The Horse That Almost Became a Senator, and Other Strange Tales of Caligula, the Mad Emperor

Alex Johnson - Content Writer

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One summer, when I was a teenager, I had a job working construction for a thick party animal named Phil. Mostly, the job was just about sanding things and filling bung holes (look it up, it’s a thing). I barely remember the actual work. What I remember with crystal clarity, however, was the time that Phil told me he’s done enough cocaine in his life to fill a tool shed. Or the times he veered the work truck into the left lane just to f*ck with oncoming traffic.

Do these anecdotes tell the full story of my 2003 construction job? No way. Have I subconsciously embellished these stories over the last 15 years? Maybe. But it’s the crazy sh*t that sticks with you longest, growing larger than life over time.

Gaius Caesar Germanicus—also known as the notorious emperor Caligula—only ruled Rome from 37 AD to 41 AD. In the grand scheme of the history of the Roman Empire, this is just a blip, and Caligula isn’t well known for his accomplishments as a sovereign. Despite that, Caligula’s got a chariot-load of wild anecdotes to his name.

Why? In the spirit of his legacy, I won’t restrain myself: the dude was a real twisted f*ck who did a lot of crazy sh*t.

That said, all of the wild stories about him can’t be true—the man’s chroniclers hated him just as much as the Roman people did, so good luck finding any unbiased accounts. But hey, that’s how most of history goes.

The man, the myth, the notoriously unpopular emperor:
Gaius Julius Caesar Augustus Germanicus (Caligula).

Now that we’ve got our expectations sorted out, here are six (alleged) reasons for why Caligula was stabbed by conspirators over 30 times and dumped in a shallow grave after ruling for only four years.1

His Best Friend was a Horse

This actually sounds pretty endearing, until you consider that Caligula loved his horse as much as he hated other people (more on that later). Incitatus was Caligula’s prize racehorse, and he got special treatment for it. If you lived near his stable, your whole neighborhood had to keep silent the day before each race so Incitatus could concentrate.

Why is Caligula riding Incitatus in the nude in this sculpture?
Artistic license? Maybe. Or maybe he rode that horse naked.

Caligula loved that horse so much he’d invite him to dinner, drink to Incitatus’ health from golden cups, and feed him oats cut with gold flakes—Oatschläger, if you will. If peasants weren’t sifting through Incitatus’ sh*t for free gold while he and Caligula were off to the races, then I don’t know why.2

The most famous story about Incitatus is that Caligula made him a consul in the Roman Senate. Unfortunately, it’s not true. Records say Caligula wanted to appoint his equestrian bud to the Senate, but he was assassinated before he could make it happen. Plus, Incitatus’ political platform was too weak on the economy.3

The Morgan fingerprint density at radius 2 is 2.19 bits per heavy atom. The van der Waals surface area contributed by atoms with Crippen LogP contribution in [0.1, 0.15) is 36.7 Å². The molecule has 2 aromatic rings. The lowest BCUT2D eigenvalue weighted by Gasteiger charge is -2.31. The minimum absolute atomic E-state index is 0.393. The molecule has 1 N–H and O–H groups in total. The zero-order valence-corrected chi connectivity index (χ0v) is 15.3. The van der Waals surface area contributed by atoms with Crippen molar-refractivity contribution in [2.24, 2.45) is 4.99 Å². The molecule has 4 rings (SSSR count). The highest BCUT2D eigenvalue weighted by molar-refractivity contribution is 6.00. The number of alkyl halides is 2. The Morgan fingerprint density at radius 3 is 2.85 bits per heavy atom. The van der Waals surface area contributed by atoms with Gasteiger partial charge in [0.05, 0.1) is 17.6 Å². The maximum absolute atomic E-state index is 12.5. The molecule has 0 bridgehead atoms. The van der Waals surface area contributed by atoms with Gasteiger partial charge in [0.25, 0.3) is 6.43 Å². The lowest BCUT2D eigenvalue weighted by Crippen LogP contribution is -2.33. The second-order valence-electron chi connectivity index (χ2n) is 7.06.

He Drank Pearls and Swam in Gold

Caligula had a legendary lust for valuables. For example, he loved swimming in gold.  Not molten gold, mind you—that would have saved his assassins a lot of work. He wasn’t swimming in Oatschläger, either (that was Incitatus’ special reserve). Instead, he did it Scrooge McDuck style, pouring coins on the ground and wallowing in them for hours at a time. He also liked to walk over them barefoot. I’m not sure if that was a gold thing or a foot thing for him but, knowing Caligula, it was probably both.

His own head was on the gold coins he rolled around in, too.

And yeah, he drank pearls, but he wasn’t gargling them like a gumball hopper—that’d be crazy. Instead, he had the pearls dissolved in vinegar, then drank them. See? Not so crazy after all.4

He Decided He Was Jupiter, Talked to the Gods, and Tried to F*ck the Moon

OK, this one needs some parsing.

First, Caligula didn’t like his real name, Gaius. He also didn’t like his nickname, Caligula, which was given to him by the soldiers he met as a kid, during his father’s campaigns in Germania. Caligula means “little boots”—it was a riff on the cute little soldier’s outfit he wore. It stuck with him into adulthood, so, naturally, he hated that sh*t.

He instead declared himself “Jupiter.” That’s a bit like me saying “Don’t call me Alex. Call me God.” Jupiter is, of course, the king of the gods in Roman mythology. As you can see, since this article is about Caligula, and not “Jupiter,” the new nickname didn’t stick. If Caligula really wanted a new nickname, he should’ve transferred to a new high school and reinvented himself as a guy without tiny little soldier shoes.

He tried to make it work, though. In official documents and in the Senate, he went by Jupiter. He also ordered the great statue of Zeus (Jupiter’s equivalent, in Greece) moved from Olympia to Rome so he could have its head swapped out for his own. Caligula also liked to cosplay as Jupiter, wearing his golden beard and carrying a (presumably fake) thunderbolt.

Caligula’s head (not his real head). Just picture this on top of Zeus’ shoulders.

Caligula also believed he spoke to the gods, and saw himself as among their ranks. He’d threaten Jupiter, or just chat with him (he ran both hot and cold on Jupiter, I guess), and claimed to be crowned by the goddess Victoria. He’d also talk to the moon at night, trying to seduce her (the moon’s a lady, by the way) into coming down to his bed for a little celestial-meets-terrestrial hookup. She wasn’t into it.5

He Once Made the Senate Watch Him Dance

Imagine, for a moment, that you’re a Roman consular—a senior-level politician, albeit one with little actual power under an emperor. Now imagine that your emperor is insane and wantonly cruel. You receive a summons in the middle of the night: the emperor wants to see you. Sounds like you’re about to be tortured and executed.

That’s what Caligula’s consulars probably thought when that happened to them. They must have been somewhat relieved (though very uncomfortable) when a robed Caligula arrived and started to dance for them. I don’t know about you, but I’m picturing that opening Buffalo Bill scene from Silence of the Lambs. When Caligula was finished, he left. Weird, right? 6

He Passed Laws to Prevent People from Seeing His Bald Spot